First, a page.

NFL.com's Elliot Harrison put together an article that ranks the NFL's Head Coaches in a numerical hierarchy. It's obviously perfect and no one will have any issues with the placement of anyone.
Says Harrison on #7 ranking of Pete Carroll:
Yes, Seahawks fans, we realize Carroll won it all. So has every coach remaining -- save for Jim Harbaugh. So why is Carroll ranked beneath his rival? Because Seattle went 7-9 in each of Carroll's first two seasons with Seattle. He also trails Harbaugh in the head-to-head series, four games to three. However, if Carroll gets his club back to at least the NFC Championship Game, he might fly past Harbaugh and vie for the spot just below Belichick.
My sharp-tongued, passionate response would be something like...
In all seriousness, using head-to-head matchups as the main variable... or ... any variable, actually, seems a little like missing the forest for the trees, though I do realize he set out to write a short blurb that encapsulates 32 different people, which isn't actually as easy as it sounds.
Nonetheless, if I were to set out to do this, I would try to use variables like "how much does he get out of his players?" or "what is unique or special about his program?" or "how well does he delegate?" or "how well has he built out his coaching staff" or "how involved is he in the scheme?" or "how strong is he in his leadership?" or "how well does he manage game situations?" or "how well does he strategize or implement tactics?" or "how specific is his plan?" These are the things that coaches are hired to do.
In my opinion, and we're going to leave the other coaches out of this, Pete Carroll is intimately involved in every level of the organization, from high-level strategic and cultural philosophy to week-to-week tactic changes, to in-game adjustments, to coaching up of individual players and to taking an active role in scouting draft picks. He's shown he can delegate to an excellent staff of long-time coaches, trainers, dietitians, and even a team psychologist, but it's unmistakably his team and his program.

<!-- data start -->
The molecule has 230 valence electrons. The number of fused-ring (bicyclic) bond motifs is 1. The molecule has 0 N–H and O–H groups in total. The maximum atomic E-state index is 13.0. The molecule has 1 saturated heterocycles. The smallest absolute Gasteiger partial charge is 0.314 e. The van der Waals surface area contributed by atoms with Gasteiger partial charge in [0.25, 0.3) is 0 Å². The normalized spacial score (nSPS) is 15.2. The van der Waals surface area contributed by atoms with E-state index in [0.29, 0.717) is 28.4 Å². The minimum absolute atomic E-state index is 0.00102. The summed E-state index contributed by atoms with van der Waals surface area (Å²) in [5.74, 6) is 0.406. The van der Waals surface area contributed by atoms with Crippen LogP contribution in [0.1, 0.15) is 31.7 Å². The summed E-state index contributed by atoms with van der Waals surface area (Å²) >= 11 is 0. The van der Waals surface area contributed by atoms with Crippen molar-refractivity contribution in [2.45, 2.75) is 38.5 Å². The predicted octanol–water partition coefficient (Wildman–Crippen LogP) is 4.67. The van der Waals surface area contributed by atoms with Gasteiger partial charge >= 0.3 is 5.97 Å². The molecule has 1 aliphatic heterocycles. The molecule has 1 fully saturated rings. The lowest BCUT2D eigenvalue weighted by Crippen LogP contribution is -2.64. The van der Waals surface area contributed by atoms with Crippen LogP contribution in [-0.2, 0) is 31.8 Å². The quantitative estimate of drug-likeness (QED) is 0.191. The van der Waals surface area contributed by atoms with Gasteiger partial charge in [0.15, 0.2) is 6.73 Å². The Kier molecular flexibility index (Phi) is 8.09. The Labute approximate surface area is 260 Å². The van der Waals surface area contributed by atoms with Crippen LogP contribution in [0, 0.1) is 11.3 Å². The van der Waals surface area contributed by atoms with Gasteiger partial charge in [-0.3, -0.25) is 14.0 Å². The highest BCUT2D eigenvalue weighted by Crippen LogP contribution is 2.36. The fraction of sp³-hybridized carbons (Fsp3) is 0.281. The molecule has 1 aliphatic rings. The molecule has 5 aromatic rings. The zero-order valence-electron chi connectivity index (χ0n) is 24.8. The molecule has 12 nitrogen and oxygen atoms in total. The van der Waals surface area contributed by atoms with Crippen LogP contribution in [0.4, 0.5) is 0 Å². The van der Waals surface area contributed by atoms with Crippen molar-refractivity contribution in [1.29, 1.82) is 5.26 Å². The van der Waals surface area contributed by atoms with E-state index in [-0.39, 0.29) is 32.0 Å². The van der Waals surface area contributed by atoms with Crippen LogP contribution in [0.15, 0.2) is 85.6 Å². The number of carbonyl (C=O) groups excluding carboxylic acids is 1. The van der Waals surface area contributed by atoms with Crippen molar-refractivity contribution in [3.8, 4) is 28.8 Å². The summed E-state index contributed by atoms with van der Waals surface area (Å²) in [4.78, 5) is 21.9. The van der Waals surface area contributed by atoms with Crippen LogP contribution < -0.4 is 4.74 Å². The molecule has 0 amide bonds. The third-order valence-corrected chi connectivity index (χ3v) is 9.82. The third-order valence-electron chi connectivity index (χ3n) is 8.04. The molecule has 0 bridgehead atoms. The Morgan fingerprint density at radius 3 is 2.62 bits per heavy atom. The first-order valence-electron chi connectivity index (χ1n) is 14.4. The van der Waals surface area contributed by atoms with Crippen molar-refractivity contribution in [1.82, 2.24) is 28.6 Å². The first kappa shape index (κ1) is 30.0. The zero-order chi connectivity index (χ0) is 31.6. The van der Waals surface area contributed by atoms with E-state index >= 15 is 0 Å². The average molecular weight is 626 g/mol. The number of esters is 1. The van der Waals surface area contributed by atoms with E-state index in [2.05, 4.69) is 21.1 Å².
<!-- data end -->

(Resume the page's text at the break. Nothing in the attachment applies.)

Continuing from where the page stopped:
I think that Pete Carroll has used his several decades of coaching experience - and the lessons learned therein - to develop a specific program that has meticulous battle plans for every single level of the organization from the top-down. Culture. Identity. Philosophy. Staff. Practice. Messaging. Rehab. Lifting. Playbook. In my opinion, one of Carroll's greatest strengths is the specificity in which he operates his entire system. It's all structured methodically.
So, where does Carroll land on the head-coach hierarchy? I don't know (nor do I care to try to rank them), but I will say that Seahawk fans should feel lucky to have such a competent, energetic, and knowledgeable individual at the helm of their football franchise. A lot of great coordinators or former players have risen to the ranks of head coach and subsequently failed miserably, because there's really no job like an NFL head coach: part general, part CEO, part politician, part psychologist, and part accountant.